New Early Music Series Premieres in Chapel Hill
by Jeffrey Rossman
January 20, 2008, Chapel Hill, NC:
Bitter cold, a bright Carolina blue sky, and a lovely, intimate setting
were the perfect ingredients for the kickoff of a new concert series
in Chapel Hill. The
Preservation Society of Chapel Hill is the presenter
of this long-named series:
The Horace Williams House is an historical mid-19th century structure on Franklin Street that was restored in 1974 and is used as a venue for small music recitals and an art gallery. The main parlor where recitals take place barely seats 30 people with the overflow forced to sit in an adjoining room with little or no views of the performers. Despite that minor inconvenience (arrive early!), it is a comforting and peaceful ambience that is especially conducive to the French Baroque.
Artistic Director of this series is Beverly Biggs (harpsichord and fortepiano), returning to her home state after living for many years in the Pacific Northwest. She paired up with Elaine Funaro for Dance Suite for Two Harpsichords by Gaspard Le Roux, a late 17th century harpsichordist and composer. French music, like most of French culture at that time, was frilly, royalty-centric, and highly ornamented. Although there was some notational indications regarding ornamentation — like jazz musicians two centuries later who improvise based on harmonic sequences — players at that time were expected to display their ability to, in effect, vary and “dress up” the melody. This particular suite was a typical set of dances that had been, and would be, written thousands of times. The instruments were very powerful, especially in the small, wood-floor room, and both players gave a spirited performance that set the tone for the afternoon.
Jean-Philippe Rameau, along with François Couperin, is considered the master of the French Baroque, and we next heard one of his Pieces de Clavecin en Concert. This one is scored for harpsichord, violin, flute and gamba as we met the rest of the musicians. Rebecca Troxler played the baroque flute, which has a more woody and breathy sound than the modern flute and is not quite as piercing. Gesa Kordes, a new name to Triangle audiences and on the faculty at UNC Greensboro, played the baroque violin. Making his public debut on viola da gamba was Robbie Link, well known to music lovers as a consummate bass player in every conceivable style and genre. There were some early intonation problems, possibly due to the instruments acclimating to the weather, but that was smoothed out as we were transported to the Palace of Versailles.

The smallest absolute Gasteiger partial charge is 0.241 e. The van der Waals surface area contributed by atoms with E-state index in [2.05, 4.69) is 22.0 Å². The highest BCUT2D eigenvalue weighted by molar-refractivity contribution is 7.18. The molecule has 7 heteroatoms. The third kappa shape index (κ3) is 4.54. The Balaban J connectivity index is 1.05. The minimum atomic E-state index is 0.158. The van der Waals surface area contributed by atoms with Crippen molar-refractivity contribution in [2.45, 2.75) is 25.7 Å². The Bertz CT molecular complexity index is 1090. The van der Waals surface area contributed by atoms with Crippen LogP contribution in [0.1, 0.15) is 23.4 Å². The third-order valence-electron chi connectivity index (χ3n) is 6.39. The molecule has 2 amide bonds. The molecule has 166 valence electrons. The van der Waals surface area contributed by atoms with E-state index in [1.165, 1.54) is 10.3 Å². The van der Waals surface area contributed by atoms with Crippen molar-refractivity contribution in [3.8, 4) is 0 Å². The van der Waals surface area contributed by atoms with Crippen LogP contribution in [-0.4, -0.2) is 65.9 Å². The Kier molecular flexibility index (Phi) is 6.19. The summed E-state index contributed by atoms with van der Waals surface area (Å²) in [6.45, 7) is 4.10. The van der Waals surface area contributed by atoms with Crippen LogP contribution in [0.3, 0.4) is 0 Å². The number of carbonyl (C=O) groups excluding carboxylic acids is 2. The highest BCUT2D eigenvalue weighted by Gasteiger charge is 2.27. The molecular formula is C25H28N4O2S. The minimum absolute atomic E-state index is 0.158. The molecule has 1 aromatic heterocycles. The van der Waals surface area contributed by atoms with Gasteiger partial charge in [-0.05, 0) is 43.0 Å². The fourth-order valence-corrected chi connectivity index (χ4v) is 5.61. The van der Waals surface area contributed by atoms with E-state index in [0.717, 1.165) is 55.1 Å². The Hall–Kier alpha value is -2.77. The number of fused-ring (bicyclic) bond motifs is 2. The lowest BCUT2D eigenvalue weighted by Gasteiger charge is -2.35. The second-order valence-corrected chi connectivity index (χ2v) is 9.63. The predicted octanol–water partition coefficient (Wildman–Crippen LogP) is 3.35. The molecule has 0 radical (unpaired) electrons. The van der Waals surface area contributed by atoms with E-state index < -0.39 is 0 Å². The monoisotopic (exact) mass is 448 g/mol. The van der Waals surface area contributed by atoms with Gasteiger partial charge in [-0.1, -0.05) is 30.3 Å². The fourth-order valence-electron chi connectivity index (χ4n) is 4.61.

Presenting a concert of works that are all based, more or less, on the same style, harmonic language and compositional protocols can be a dangerous thing — this goes for any period of music. The similarities among works usually far outweigh the distinctions and it is up to the musicians to bring each work to life and pique and hold your interest. This was a masterful display of that very rare talent. The instruments of that time, and their replicas that are played today, have a very narrow dynamic range — if any. Phrasing, ornamentation and variations of tone production take center stage over the often pedestrian compositions. A suite by Pierre Danican Philidor for flute and basso continuo certainly fell into that category. Troxler, supported by Link and Biggs as continuo players, were able to coax beauty and grace from the equivalent of an omnipresent Baroque pop song. The finale, Pieces, for Various Instruments by Francois Couperin brought the whole gang back for the most varied and interesting set of the afternoon.
This series is a welcome addition to the culture of our community, so mark your calendars for the remaining two. February 10th features sopranos Penelope Jensen and Florence Peacock, along with Brent Wissick on gamba, in a program titled “The French Baroque” followed by “Parisian Nights” on April 12th. Both take place at the Horace Williams House at 3 p.m. Arrive early and also be prepared for a fabulous reception afterwards.